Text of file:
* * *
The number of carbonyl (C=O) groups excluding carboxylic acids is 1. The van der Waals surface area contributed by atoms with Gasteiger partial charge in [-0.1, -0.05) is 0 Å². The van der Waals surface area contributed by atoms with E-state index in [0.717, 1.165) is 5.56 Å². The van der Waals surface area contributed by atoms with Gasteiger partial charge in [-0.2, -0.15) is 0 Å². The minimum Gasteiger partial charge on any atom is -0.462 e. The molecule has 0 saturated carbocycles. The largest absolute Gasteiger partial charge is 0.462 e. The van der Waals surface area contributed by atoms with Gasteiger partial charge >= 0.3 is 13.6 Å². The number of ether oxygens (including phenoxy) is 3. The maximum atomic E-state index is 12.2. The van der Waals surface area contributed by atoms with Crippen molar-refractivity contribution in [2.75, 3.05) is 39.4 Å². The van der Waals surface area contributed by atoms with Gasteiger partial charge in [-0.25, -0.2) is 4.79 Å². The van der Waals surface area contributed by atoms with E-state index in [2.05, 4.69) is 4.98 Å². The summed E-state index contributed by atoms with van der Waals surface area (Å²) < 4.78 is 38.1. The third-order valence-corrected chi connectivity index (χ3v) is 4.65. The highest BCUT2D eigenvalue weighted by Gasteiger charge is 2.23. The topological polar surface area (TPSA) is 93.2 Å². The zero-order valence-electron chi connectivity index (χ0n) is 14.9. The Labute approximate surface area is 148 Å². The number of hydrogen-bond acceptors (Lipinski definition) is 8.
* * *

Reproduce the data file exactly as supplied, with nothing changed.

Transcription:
The number of carbonyl (C=O) groups excluding carboxylic acids is 1. The van der Waals surface area contributed by atoms with Gasteiger partial charge in [-0.1, -0.05) is 0 Å². The van der Waals surface area contributed by atoms with E-state index in [0.717, 1.165) is 5.56 Å². The van der Waals surface area contributed by atoms with Gasteiger partial charge in [-0.2, -0.15) is 0 Å². The minimum Gasteiger partial charge on any atom is -0.462 e. The molecule has 0 saturated carbocycles. The largest absolute Gasteiger partial charge is 0.462 e. The van der Waals surface area contributed by atoms with Gasteiger partial charge >= 0.3 is 13.6 Å². The number of ether oxygens (including phenoxy) is 3. The maximum atomic E-state index is 12.2. The van der Waals surface area contributed by atoms with Crippen molar-refractivity contribution in [2.75, 3.05) is 39.4 Å². The van der Waals surface area contributed by atoms with Gasteiger partial charge in [-0.25, -0.2) is 4.79 Å². The van der Waals surface area contributed by atoms with E-state index in [2.05, 4.69) is 4.98 Å². The summed E-state index contributed by atoms with van der Waals surface area (Å²) < 4.78 is 38.1. The third-order valence-corrected chi connectivity index (χ3v) is 4.65. The highest BCUT2D eigenvalue weighted by Gasteiger charge is 2.23. The topological polar surface area (TPSA) is 93.2 Å². The zero-order valence-electron chi connectivity index (χ0n) is 14.9. The Labute approximate surface area is 148 Å². The number of hydrogen-bond acceptors (Lipinski definition) is 8.